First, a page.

With Okja, Netflix proves itself once again to be one of the most important distributors of original and creative content.
Lucy Mirando (Tilda Swinton) wants to save the company that her family destroyed, called the Mirando Corporation. To do so, she launches a promotional program placing Super Pigs with farmers across the world. The Super Pigs are advertised as an environmentally friendly and cost effective food source.
Ten years later, a young girl, Mija (Ahn Seo-hyun), is best friends with her grandfather’s Super Pig, Okja. The Mirando Corporation sends faded television personality Johnny Wilcox (Jake Gyllenhaal) to each of the farms to judge which Super Pig is the biggest, for the Best Super Pig competition.
Mija tries to get Okja back, as the animal rights group, Animal Liberation Front, or ALF, (which includes Paul Dano, Lily Collins, and Steven Yeun) aims to help her in an attempt to expose the Mirando Corporation.
Okja tries its best to juggle a dense theme with a large cast of characters. It mostly succeeds, but it is disappointing to see the ignored potential. The beautiful visuals paired with colorful and strong performances help carry the movie when the story becomes a little shallow.
Okja is directed and co-written by Bong Joon-ho, the director of the 2014 film Snowpiercer. With such a fantastic movie under his belt, it is no surprise to see the director stretch his immense artistic ability, to tell a story of a larger scope. Unfortunately, that becomes one of Okja’s greatest weaknesses.
While Snowpiercer was confined to a train, Okja has the space of the entire world. With this much freedom, Okja tries to be too many things. At its core, it’s a heartfelt story about a young girl and her animal best friend, which remains the strongest element of the film.
However, too many characters and a complicated social and political message are prominent in the film as well. These have brief shining moments, but mostly get tossed to the background. This is disappointing because their fleeting presence shows potential for fascinating stories beyond what there is space for in a two-hour movie.
Because there is so much going on in Okja, the story moves so fast, that it even neglects its main goal of the relationship between Mija and Okja. There are multiple wonderfully filmed action sequences, but it feels like the movie builds up to these sequences as centerpieces at times, instead of focusing on the main story.
Okja becomes more of a spectacle by emphasizing these action sequences, making it an incredibly fun movie at times, but it does not leave enough time to explore character. However, bits of character do shine through.
By virtue of the plot, Mija has a single goal of saving Okja, and that is entirely what her character is built around. Not much else is shown, but Seo-hyun’s intense determination in the role carries the movie, as an incredibly capable protagonist, successfully guiding the emotional core.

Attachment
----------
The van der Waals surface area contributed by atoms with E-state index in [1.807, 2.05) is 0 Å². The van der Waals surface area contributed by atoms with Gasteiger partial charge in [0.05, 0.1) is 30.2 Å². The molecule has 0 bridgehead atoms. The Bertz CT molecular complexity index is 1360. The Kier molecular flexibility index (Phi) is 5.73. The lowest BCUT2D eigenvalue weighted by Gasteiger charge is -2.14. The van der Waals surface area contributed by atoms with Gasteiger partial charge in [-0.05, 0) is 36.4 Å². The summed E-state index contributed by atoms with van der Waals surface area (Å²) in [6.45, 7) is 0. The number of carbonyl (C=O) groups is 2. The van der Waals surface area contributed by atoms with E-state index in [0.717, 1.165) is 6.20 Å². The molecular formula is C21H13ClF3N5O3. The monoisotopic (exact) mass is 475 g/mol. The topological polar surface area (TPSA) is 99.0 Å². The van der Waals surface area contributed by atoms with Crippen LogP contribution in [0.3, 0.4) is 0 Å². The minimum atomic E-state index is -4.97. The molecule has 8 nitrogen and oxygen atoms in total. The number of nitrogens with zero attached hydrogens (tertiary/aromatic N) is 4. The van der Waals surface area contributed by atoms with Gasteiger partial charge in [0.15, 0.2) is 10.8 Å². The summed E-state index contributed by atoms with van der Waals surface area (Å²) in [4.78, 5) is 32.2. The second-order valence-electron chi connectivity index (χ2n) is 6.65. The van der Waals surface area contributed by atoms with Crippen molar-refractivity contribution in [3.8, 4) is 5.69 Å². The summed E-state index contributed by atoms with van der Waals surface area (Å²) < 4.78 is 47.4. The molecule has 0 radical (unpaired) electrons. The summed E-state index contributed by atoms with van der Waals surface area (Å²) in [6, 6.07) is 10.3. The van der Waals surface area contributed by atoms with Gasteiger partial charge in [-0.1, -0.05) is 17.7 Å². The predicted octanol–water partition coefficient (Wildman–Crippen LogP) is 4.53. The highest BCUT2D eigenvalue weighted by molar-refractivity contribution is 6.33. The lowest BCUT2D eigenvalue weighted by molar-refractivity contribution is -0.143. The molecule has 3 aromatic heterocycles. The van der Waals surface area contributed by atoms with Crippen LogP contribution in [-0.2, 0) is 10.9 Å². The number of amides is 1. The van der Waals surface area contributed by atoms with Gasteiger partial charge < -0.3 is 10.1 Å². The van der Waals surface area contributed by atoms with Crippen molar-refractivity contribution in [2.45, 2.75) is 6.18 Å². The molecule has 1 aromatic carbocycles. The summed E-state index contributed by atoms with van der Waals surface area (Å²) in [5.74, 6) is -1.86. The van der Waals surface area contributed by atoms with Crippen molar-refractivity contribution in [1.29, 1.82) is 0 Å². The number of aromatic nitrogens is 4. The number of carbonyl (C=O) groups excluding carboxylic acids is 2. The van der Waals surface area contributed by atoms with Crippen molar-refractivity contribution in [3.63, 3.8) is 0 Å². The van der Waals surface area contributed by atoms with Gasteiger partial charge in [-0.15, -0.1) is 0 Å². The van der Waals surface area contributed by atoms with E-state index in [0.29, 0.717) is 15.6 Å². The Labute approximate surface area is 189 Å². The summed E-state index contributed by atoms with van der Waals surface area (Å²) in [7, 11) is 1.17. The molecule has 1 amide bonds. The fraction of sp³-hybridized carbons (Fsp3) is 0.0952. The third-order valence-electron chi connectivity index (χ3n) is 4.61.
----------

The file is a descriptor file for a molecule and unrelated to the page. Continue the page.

A large theme in Okja is the juxtaposition between Mija’s abilities and the adults’ incompetence. Nothing proves this more than Gyllenhaal’s performance as Wilcox. This character is completely different than any character Gyllenhaal has ever played, and any moment he is onscreen is either hilarious or terrifying. There are even certain scenes where he is in the background, out of focus, but is still doing something hysterical. The character is so over-the-top, beyond Disney villain level, in a way that is not annoying, but impressive.
It is however, really frustrating how under-utilized the ALF members are. This is largely due to the problem that they cannot be villainized, because of their noble pursuit, but cannot seen as too heroic, as to not draw attention from Mija, and to emphasize that the group is problematic. As to avoid either of these paths, individual members of ALF do not have a large presence in the movie. The ALF members all seem quirky and interesting, but do not get a chance to develop.
Okja is incredibly powerful in its messages about the meat industry. Although the movie could seem like a kids’ movie, with a child protagonist and a cute animal, the accurate representation of the meat industry is terrifying. Okja is incredibly brutal showing the harsh realities about this, and even more so due to successfully making the audience sympathize with Okja.
This film recently brought up controversy at Cannes, for being distributed by Netflix, and not having been traditionally released in theaters. At least, Netflix is willing to take a chance on making a movie as creative as this. However, watch Okja on the biggest screen you have; a movie this beautiful was not made for a phone screen.
Okja is not a perfect movie, but it is an incredible exhibition of artistic vision. The biggest problem about the movie is there was too much story to tell. Okja does clearly have an agenda, but it is effective in presenting it. It is never too preachy, and makes sure to show both sides as nuanced. The incredible cinematography and performances, make this movie a must-watch.